Cynthia Bridges, Secretary of the Louisiana Department of Revenue for the State of Louisiana v. Kenneth P. and Margaret L. Bullock (Affirmed and remanded)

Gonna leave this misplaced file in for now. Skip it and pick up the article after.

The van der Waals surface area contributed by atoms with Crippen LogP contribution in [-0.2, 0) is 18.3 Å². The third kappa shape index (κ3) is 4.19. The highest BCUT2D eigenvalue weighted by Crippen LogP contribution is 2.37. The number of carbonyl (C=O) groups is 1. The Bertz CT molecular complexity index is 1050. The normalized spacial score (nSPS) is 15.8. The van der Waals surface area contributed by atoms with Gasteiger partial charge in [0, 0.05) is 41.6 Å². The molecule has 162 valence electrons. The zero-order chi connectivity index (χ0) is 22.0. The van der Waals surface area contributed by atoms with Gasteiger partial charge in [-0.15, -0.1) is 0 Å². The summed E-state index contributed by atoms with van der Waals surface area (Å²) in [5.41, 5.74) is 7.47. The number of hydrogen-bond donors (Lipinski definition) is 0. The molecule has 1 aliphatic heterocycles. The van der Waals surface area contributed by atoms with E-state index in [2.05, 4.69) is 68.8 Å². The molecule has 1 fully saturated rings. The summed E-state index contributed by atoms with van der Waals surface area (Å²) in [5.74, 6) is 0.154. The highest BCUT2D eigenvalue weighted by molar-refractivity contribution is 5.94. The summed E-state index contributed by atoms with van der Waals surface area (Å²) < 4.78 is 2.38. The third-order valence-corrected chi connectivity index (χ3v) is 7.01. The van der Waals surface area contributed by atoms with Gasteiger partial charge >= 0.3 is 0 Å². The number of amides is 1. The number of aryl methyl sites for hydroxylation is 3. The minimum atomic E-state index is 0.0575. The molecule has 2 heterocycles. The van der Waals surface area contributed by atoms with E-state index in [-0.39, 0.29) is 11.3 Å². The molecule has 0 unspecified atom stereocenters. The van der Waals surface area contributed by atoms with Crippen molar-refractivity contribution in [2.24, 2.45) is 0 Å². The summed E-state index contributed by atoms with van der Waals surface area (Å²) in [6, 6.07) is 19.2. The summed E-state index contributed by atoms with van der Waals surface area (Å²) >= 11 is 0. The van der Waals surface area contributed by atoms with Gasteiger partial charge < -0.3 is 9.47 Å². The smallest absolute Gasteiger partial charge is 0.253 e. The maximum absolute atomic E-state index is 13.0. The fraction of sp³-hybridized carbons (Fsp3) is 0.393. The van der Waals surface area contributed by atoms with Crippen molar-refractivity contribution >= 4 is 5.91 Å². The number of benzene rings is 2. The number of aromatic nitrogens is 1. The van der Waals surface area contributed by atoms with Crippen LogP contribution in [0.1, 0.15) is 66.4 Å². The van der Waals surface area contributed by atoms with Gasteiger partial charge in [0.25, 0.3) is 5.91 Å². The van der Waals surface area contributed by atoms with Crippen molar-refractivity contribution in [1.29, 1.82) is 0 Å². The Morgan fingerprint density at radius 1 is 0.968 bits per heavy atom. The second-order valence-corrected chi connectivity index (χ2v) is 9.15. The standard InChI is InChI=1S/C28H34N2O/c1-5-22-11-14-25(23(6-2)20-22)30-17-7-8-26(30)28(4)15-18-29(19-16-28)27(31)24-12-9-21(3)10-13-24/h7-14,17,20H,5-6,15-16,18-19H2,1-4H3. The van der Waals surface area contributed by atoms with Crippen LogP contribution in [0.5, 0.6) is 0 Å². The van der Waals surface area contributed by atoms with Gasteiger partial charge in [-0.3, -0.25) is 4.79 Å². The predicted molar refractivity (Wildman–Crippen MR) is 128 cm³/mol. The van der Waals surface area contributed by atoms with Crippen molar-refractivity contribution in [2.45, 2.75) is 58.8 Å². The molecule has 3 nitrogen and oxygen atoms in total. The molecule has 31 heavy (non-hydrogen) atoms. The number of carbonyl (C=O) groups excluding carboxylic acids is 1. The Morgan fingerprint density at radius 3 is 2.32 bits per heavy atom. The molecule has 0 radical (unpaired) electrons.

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Judgment rendered February 19, 2016. Application for rehearing may be filed within the delay allowed by Art. 2166, La. C.C.P. NO. 50,297-CA COURT OF APPEAL SECOND CIRCUIT STATE OF LOUISIANA ****** CYNTHIA BRIDGES, SECRETARY OF THE LOUISIANA DEPARTMENT OF REVENUE FOR THE STATE OF LOUISIANA Plaintiff-1st Appellant versus KENNETH P. AND MARGARET L. BULLOCK Defendant-2nd Appellant ****** Appealed from the Third Judicial District Court for the Parish of Union, Louisiana Trial Court No. 44873 Honorable James H. Boddie, Jr., Judge ****** JACK M. ALLTMONT ANTONIO C. FERACHI FLORENCE B. SAENZ APRIL L. WATSON Counsel for 1 st Appellant T.A. “Tim” Barfield, Jr. ANTONIO C. FERACHI FLORENCE B. SAENZ Counsel for 1 st Appellant Louisiana Department of Revenue LINDA S. AKCHIN CHRISTOPHER J. DICHARRY Counsel for 2 nd Appellant Kenneth P. Bullock and Margaret L. Bullock ****** Before WILLIAMS, MOORE and CALLOWAY (Ad Hoc), JJ. WILLIAMS, J. The Louisiana Department of Revenue, through its Secretary,1 appeals a trial court judgment affirming the decision of the Louisiana Board of Tax Appeals in favor of the taxpayers, Kenneth Bullock and Margaret Bullock. The taxpayers also appeal the judgment seeking an award for the specific dollar amount of the refunds requested in their tax returns. For the following reasons, we affirm the judgment and remand to the trial court. FACTS Kenneth Bullock and Margaret Bullock (“the Bullocks”) are members of JPS Equipment, LLC (“JPS”), a multi-member Louisiana limited liability company in the business of selling and leasing new and used construction equipment. JPS is treated as a partnership for federal and state income tax purposes, so that the tax consequences of its business activities “flow through” to its members. As a result, the Bullocks are allowed to claim on their joint individual tax return their proportionate share of any inventory tax credit the law allows for ad valorem taxes paid by JPS. As required by law, JPS filed a Form LAT 5 in all parishes where it has business locations and where its leased equipment is in use by a lessee. For income tax years 2004, 2005 and 2006, the Bullocks claimed inventory tax credits for ad valorem taxes paid by JPS for construction equipment that had been leased prior to a sale. The Louisiana Department of Revenue (“LDR”) allowed the credit for taxes paid for items reported to the tax assessors as inventory and issued a refund. However, LDR disallowed the portion of the inventory tax credit claimed by the Bullocks 1 After this filing, Timothy Barfield Jr. succeeded Cynthia Bridges as Secretary, Louisiana Dept. of Revenue. for taxes paid on property reported as leased equipment and denied that portion of the requested refund. The Bullocks filed petitions for refund with the Louisiana Board of Tax Appeals (“BTA”) alleging that they are entitled to the inventory credit for taxes paid on the property leased before sale. After a hearing, the BTA found that every item for which a credit was requested was held for sale, that items were rented to promote their sale, the inventory items were listed in Section 5 of the LAT 5 form to avoid a double assessment by the local assessor and the LDR witness testified that but for the listing of the items in section 5 rather than section 1 of the LAT 5 form, the tax credits would have been granted. The BTA further found that JPS is a retailer engaged in the sale of products to the ultimate consumer and as members of JPS, the Bullocks are entitled to the credit for ad valorem taxes paid on the inventory of JPS as requested on their income tax returns. LDR filed a petition for judicial review of the BTA decision in the Third Judicial District Court. The Bullocks filed a motion for involuntary dismissal, which was granted by the district court. On appeal, this court reversed the dismissal and remanded for further review. Bridges v. Bullock, 48,231 (La. App. 2d Cir. 9/25/13), 124 So.3d 1171. After a hearing, the trial court issued oral reasons for judgment agreeing with the BTA that nothing in the statute provides that an item held for resale cannot be rented while it is in inventory awaiting a buyer. The trial court rendered judgment affirming the BTA decision in its entirety, but did not order payment of the refund amount sought by the taxpayers. The LDR and the Bullocks appeal 2 the judgment. DISCUSSION The LDR contends the district court erred in affirming the judgment of the BTA. The LDR argues that the district court and the BTA erred in finding that inventory includes leased property. LDR further contends both forums of review incorrectly interpreted the statute providing for the tax credit. LSA-R.S. 47:6006(A) provides, “There shall be allowed a credit against any Louisiana income . . . for ad valorem taxes paid to political subdivisions on inventory held by . . . retailers[.]” The term “retailer” means a person engaged in the sale of products to the ultimate consumer. LSA-R.S. 47:6006( C).2 The Louisiana Administrative Code defines the term “inventory” as the aggregate of items of tangible personal property which are held for sale in the ordinary course of business or are utilized in marketing activities. LAC 61:V.1701(A). The definition of inventory embraces “goods awaiting sale,” including the merchandise of a retail concern and goods which are used merchandise. LAC 61:V.1701(B). When a law is clear and unambiguous and its application does not lead to absurd consequences, the law shall be applied as written and no further interpretation may be made for the intent of the legislature. LSAC.C. art. 9. However, when the language of the law is susceptible of different meanings, the statute must be interpreted as having the meaning 2 Section 6006 was recently amended by Acts 2015, No. 415 to provide a definition of inventory. Because the amendment became effective on January 1, 2016, the amended language is not applicable in this case. 3 that best conforms to the purpose of the law. LSA-C.C. art. 10. The foremost principle in a tax exemption case is that an exemption, as an exceptional privilege, must be expressly and clearly conferred in plain terms. Sherwood Forest Country Club v. Litchfield, 2008-0194 (La. 12/19/08), 998 So.2d 56. Irrespective of whether the tax benefit is termed an exemption, deduction or credit, the taxpayer is being relieved of a tax burden in each situation. Ethyl Corp. v. Collector of Revenue, 351 So.2d 1290 (La. App. 1st Cir. 1977). Such provisions are strictly construed against the taxpayer claiming the benefit and must be affirmatively established by the taxpayer. Sherwood Forest Country Club, supra. Judicial review of a decision of the BTA is rendered upon the record made before the BTA and is limited to facts on the record and questions of law. The BTA’s findings of fact should be accepted where there is substantial evidence in the record to support them and should not be set aside unless manifestly erroneous in view of the entire record. International Paper, Inc. v. Bridges, 2007-1151 (La. 1/16/08), 972 So.2d 1121. In the present case, the taxpayers presented to the BTA the testimony of Kenneth Bullock, the taxpayer seeking a credit, and of Robin Welch, a CPA. Bullock testified that he is the managing member of JPS, which sells and rents heavy construction equipment. Bullock stated that JPS seeks to sell all of this equipment, but that many customers lease the equipment for a period of time before a purchase. Bullock testified that at times, when a customer wanted to buy a particular type of equipment that was being leased, JPS had provided a similar piece of equipment to the lessee and then 4 sold the equipment that had been leased. Welch testified that she prepared the tax returns of JPS and the Bullocks. Welch explained that she listed all the large equipment of JPS in section 5 of the LAT 5 form in an attempt to assist the assessors in identifying that equipment with the serial numbers. Welch testified that JPS intended to sell all of its equipment, including the property listed in section 5 of the LAT 5 form. Welch stated that JPS considered all of the equipment as part of the inventory available for sale, whether listed in section 1 or section 5 of the LAT 5 form. Welch testified that 95% of the property was moved out of inventory as a result of sale during the period of 2004 to 2006. The testimony and evidence presented by the taxpayers supports the BTA’s findings that all of the items for which a tax credit was requested were goods awaiting sale, thereby constituting the inventory of JPS and that JPS is a retailer engaged in the sale of products to the ultimate consumer. Based upon the facts in the record before the BTA, we cannot say the BTA erred in determining that the taxpayers are entitled to the inventory tax credit provided in Section 6006. Thus, the trial court did not err in affirming the decision of the BTA. The LDR’s assignments of error lack merit. By their appeal, the taxpayers contend the trial court erred in failing to include in the judgment the specific amount of refund to which the Bullocks are entitled. The taxpayers assert they are entitled to an award of the full amount of the refund sought in their tax returns for the years 2004 through 2006. The LDR contends neither the amount of credits nor the 5 specific amount of any refund has been established. In a taxpayer appeal, the BTA shall have jurisdiction to render judgment ordering the refund of any amount found to be due. LSA-R.S. 47:1625. Based upon this record, we are unable to determine the specific amount of refund due to the taxpayers as a result of the inventory tax credits claimed. Thus, we must remand this matter to the trial court to determine the specific amount of refund which is due. CONCLUSION For the foregoing reasons, the trial court’s judgment is affirmed. This matter is remanded to the trial court to determine the amount of refund due to the taxpayers for the years 2004, 2005 and 2006. The parties shall bear their own costs of this appeal. AFFIRMED AND REMANDED. 6